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A Phoenix racetrack's horses remained under quarantine Friday as officials worked to get the upper hand on an equine herpes outbreak that has infected more than a dozen horses in New Mexico.
One horse had to be euthanized this week at Turf Paradise in north Phoenix, manager Vincent Francia said. The horse was one of three that arrived Jan. 20 from Sunland Park, New Mexico.
The other two are under isolation for 21 days. So far, they show no signs of the virus.
When the facility first learned horses in Sunland Park were testing positive for the virus, the three horses were tested. Francia said a nasal swab came back negative for all three and the animals seemed fine. Then one, a mare, was suddenly unable to stand Wednesday. She eventually had to be put down.
The horse was sent to a lab in Tucson for testing. Though the results won't be available for a week, Turf Paradise staff immediately enacted measures to disinfect anything that comes in contact with the horses.
"We got very aggressive," Francia said. "This virus is so easily transferable from human to horse."
Workers have been sanitizing everything in stable stalls including the walls, tack supplies and even water buckets. Even the starting gates have had to be cleaned. Jockeys will have to use Chlorox wipes on their hands and disinfect their riding boots after each race. Only essential personnel such as veterinarians will be allowed in the stables, Francia said.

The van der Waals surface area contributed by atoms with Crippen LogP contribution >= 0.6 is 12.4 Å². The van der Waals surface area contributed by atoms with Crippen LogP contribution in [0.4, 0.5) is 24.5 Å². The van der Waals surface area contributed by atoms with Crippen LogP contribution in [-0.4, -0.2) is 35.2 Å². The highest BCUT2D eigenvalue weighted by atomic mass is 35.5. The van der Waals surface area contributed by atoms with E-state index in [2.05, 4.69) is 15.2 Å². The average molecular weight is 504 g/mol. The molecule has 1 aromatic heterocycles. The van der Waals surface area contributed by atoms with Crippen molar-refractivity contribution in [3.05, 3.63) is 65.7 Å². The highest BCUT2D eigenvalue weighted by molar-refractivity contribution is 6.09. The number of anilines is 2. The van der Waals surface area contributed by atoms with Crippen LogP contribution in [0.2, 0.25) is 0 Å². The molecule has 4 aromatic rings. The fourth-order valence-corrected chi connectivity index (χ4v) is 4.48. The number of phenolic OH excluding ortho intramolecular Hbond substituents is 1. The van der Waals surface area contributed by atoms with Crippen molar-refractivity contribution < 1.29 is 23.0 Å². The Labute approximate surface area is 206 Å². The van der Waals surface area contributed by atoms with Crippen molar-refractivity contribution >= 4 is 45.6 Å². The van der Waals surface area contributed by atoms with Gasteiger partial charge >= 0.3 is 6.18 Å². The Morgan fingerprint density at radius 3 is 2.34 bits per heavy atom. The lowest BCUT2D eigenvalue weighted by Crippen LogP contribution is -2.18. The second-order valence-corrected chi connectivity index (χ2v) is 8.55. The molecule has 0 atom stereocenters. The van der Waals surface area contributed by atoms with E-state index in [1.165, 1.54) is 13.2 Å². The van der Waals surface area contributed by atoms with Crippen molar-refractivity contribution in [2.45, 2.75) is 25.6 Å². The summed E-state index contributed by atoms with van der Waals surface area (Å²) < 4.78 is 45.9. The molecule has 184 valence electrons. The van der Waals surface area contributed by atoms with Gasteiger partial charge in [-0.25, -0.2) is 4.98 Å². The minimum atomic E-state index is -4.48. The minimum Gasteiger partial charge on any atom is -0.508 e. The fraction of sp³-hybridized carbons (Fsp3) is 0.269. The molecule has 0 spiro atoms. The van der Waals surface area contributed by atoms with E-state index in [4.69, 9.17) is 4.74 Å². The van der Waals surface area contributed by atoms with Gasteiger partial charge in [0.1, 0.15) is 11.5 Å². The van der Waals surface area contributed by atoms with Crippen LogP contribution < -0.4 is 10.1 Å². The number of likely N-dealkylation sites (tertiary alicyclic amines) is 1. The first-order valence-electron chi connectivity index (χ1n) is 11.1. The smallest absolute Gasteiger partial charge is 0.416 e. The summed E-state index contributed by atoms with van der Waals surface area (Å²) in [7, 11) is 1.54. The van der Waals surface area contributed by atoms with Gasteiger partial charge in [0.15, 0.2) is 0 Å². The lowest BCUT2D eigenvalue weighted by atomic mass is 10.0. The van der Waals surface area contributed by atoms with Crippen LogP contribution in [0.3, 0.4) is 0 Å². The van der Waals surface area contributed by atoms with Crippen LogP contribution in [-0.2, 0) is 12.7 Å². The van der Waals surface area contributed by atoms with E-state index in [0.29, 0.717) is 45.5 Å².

Turf Paradise currently houses 1,700 horses and will continue to hold races as scheduled. However, no horses will be allowed to leave or enter the facility for the duration of the quarantine.
Even if nothing turns up under the quarantine, Turf Paradise will likely not accept horses from New Mexico for the foreseeable future.
"It's not because we're trying to be tough with New Mexico," Francia said. "But the situation (in Sunland Park) on a daily basis keeps getting worse."
Officials at Sunland Park Racetrack and Casino say they have temporarily suspended all races because of the outbreak. So far, 18 horses have tested positive for the equine virus. Of those animals, one was euthanized.
On Friday night, Oaklawn Racing & Gaming of Hot Springs, Arkansas, announced that is has banned from its racetrack all horses from New Mexico and Arizona or those that have been in these states since Jan. 1 because of the outbreak. The company also said that racetrack employees from New Mexico and Arizona — "including, but not limited to jockeys, grooms, farriers and trainers" — will not be allowed on the grounds until they have been cleared by the racetrack stewards.
"We are being overly cautious because our main concern is for the safety of the horses currently stabled on our grounds," Director of Racing David Longinotti said in a statement.